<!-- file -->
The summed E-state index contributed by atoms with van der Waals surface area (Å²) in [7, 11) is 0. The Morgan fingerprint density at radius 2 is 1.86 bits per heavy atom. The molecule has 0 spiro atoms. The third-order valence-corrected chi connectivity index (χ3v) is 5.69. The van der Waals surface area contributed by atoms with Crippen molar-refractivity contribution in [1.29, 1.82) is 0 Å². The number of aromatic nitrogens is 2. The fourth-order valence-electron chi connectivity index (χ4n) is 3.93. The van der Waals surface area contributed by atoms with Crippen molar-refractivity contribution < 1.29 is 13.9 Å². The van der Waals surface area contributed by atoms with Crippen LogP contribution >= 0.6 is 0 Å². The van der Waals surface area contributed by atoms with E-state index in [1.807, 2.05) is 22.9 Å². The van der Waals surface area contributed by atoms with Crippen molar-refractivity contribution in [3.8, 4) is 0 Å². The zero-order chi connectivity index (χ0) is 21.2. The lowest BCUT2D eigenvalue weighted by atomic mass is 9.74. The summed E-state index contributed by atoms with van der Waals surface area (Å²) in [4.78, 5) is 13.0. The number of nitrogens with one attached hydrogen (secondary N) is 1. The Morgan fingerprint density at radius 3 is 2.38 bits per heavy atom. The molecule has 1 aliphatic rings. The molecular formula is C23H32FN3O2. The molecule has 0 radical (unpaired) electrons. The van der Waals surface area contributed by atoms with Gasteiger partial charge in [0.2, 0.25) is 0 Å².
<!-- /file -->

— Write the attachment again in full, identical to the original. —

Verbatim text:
The summed E-state index contributed by atoms with van der Waals surface area (Å²) in [7, 11) is 0. The Morgan fingerprint density at radius 2 is 1.86 bits per heavy atom. The molecule has 0 spiro atoms. The third-order valence-corrected chi connectivity index (χ3v) is 5.69. The van der Waals surface area contributed by atoms with Crippen molar-refractivity contribution in [1.29, 1.82) is 0 Å². The number of aromatic nitrogens is 2. The fourth-order valence-electron chi connectivity index (χ4n) is 3.93. The van der Waals surface area contributed by atoms with Crippen molar-refractivity contribution < 1.29 is 13.9 Å². The van der Waals surface area contributed by atoms with Crippen LogP contribution >= 0.6 is 0 Å². The van der Waals surface area contributed by atoms with E-state index in [1.807, 2.05) is 22.9 Å². The van der Waals surface area contributed by atoms with Crippen molar-refractivity contribution in [3.8, 4) is 0 Å². The zero-order chi connectivity index (χ0) is 21.2. The lowest BCUT2D eigenvalue weighted by atomic mass is 9.74. The summed E-state index contributed by atoms with van der Waals surface area (Å²) in [4.78, 5) is 13.0. The number of nitrogens with one attached hydrogen (secondary N) is 1. The Morgan fingerprint density at radius 3 is 2.38 bits per heavy atom. The molecule has 1 aliphatic rings. The molecular formula is C23H32FN3O2. The molecule has 0 radical (unpaired) electrons. The van der Waals surface area contributed by atoms with Gasteiger partial charge in [0.2, 0.25) is 0 Å².